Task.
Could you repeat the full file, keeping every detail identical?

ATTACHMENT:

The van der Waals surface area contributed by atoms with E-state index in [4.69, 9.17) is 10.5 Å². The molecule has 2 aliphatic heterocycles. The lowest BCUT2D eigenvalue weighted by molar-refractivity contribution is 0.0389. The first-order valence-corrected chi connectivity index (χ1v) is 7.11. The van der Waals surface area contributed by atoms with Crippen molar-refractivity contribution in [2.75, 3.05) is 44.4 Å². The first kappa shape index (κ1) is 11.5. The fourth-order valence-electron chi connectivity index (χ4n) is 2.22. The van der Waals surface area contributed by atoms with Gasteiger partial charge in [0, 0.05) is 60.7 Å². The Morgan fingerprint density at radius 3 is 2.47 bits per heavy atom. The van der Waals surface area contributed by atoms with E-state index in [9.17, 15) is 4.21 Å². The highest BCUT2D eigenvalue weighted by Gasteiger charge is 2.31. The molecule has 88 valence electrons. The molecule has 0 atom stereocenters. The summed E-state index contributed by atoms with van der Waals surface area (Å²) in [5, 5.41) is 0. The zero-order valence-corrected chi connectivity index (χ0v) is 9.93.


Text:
The van der Waals surface area contributed by atoms with E-state index in [4.69, 9.17) is 10.5 Å². The molecule has 2 aliphatic heterocycles. The lowest BCUT2D eigenvalue weighted by molar-refractivity contribution is 0.0389. The first-order valence-corrected chi connectivity index (χ1v) is 7.11. The van der Waals surface area contributed by atoms with Crippen molar-refractivity contribution in [2.75, 3.05) is 44.4 Å². The first kappa shape index (κ1) is 11.5. The fourth-order valence-electron chi connectivity index (χ4n) is 2.22. The van der Waals surface area contributed by atoms with Gasteiger partial charge in [0, 0.05) is 60.7 Å². The Morgan fingerprint density at radius 3 is 2.47 bits per heavy atom. The van der Waals surface area contributed by atoms with E-state index in [9.17, 15) is 4.21 Å². The highest BCUT2D eigenvalue weighted by Gasteiger charge is 2.31. The molecule has 88 valence electrons. The molecule has 0 atom stereocenters. The summed E-state index contributed by atoms with van der Waals surface area (Å²) in [5, 5.41) is 0. The zero-order valence-corrected chi connectivity index (χ0v) is 9.93.